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@Abhijit Rao ~ I would put it in the pageload on the server instead of an ajax call. Don't misunderstand me, I still load various things from the DB on the server, such as the user's existing dashboard tabs (I'll have to do this dashboard I did as a writeup someday so I can link to it) because it's so much easier to go ahead and get those lists right away, but I left the loading of the system to the modularity of the code ... I wrote a bit that would fetch a dashboard tab given an ID, so in my document.onload, I call that with the first dashboard tab. etc. Just code reuse, that's all. –  jcolebrand Sep 23 '10 at 18:14

2 Answers 2

I think you would be very happy using Javascript MVC. It makes it much easier to manage the state of components, and makes it pretty easy to manage data on the client side instead of making repeated ajax calls. Do the tutorial and I think you will be quite happy.

EDIT

My original answer doesn't address the page rendering speed.

If you are really worried about page rendering speed, the best solution is to render the document. The next best solution is to not worry about the problem until the final stages of development. It is pretty easy to optimize data loading behavior, and you will come up with much better solution after you have solidified the rest of your application design.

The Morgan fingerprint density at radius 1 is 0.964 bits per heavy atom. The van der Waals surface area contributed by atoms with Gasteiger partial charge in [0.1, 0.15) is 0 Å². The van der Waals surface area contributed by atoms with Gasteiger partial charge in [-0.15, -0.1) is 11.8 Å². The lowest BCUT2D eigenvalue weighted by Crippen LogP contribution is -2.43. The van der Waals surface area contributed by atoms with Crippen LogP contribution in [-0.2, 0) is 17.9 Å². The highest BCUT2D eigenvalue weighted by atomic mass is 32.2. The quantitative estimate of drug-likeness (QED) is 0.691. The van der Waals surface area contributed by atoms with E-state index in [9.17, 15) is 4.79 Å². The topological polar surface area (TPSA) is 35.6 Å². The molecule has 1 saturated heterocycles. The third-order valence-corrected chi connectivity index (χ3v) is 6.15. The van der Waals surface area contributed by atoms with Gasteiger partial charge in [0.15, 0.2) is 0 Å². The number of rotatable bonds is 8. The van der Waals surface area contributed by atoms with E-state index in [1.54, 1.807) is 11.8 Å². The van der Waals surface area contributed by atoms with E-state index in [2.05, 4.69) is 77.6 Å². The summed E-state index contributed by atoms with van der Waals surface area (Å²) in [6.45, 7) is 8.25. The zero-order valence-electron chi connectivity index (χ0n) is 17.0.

I have employed various techniques to improve render performance, such as cachable ajax, or injecting script blocks with data when the page is generated on the server. Both of these approaches have given me significant performance boosts, and both were easily applied at later stages in development.

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I did look at Javascript MVC, but it would have required us to change our existing build process to accommodate their include/compression mechanism. So I wanted something more lightweight. –  Abhijit Rao Sep 23 '10 at 17:55
    
So I wanted something more lightweight. roll your own? That's what I did. –  jcolebrand Sep 23 '10 at 17:56
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Abhijit Rao, obviously I don't know what kind of work that would involve, but I have frequently made the mistake of reinventing the wheel when there was a more robust 3rd party solution, just because it wasn't a perfect fit for my needs. –  mikerobi Sep 23 '10 at 18:06
    
Amen to that. Or I've reinvented the wheel, just so I could figure out the questions to ask, that would point me in the direction of a 3rd party solution in the first place. Sometimes not knowing what to ask is our biggest problem, yeah? ;) –  jcolebrand Sep 23 '10 at 18:15

If you're going to roll your own widget, and you're going to persist the state of the widget, then assign each widget a GUID/UUID and use that as part of the "container name" of the widget (I take the last 13 digits for mine to ensure some sort of randomness. I don't maintain that it won't ever break.) You can do that part easily enough during object creation, either serverside or clientside. You can persist the GUID/UUID as the ID of the widget as well, so that isn't likely to ever change.

All this was given as part of "how do I compose the widget" for modularity sake, especially during javascript operation (the italicized section is what I thought was meant... further conversation leads me to believe that I may have been wrong. leaving it for posterity now)

Otherwise, see the comments above.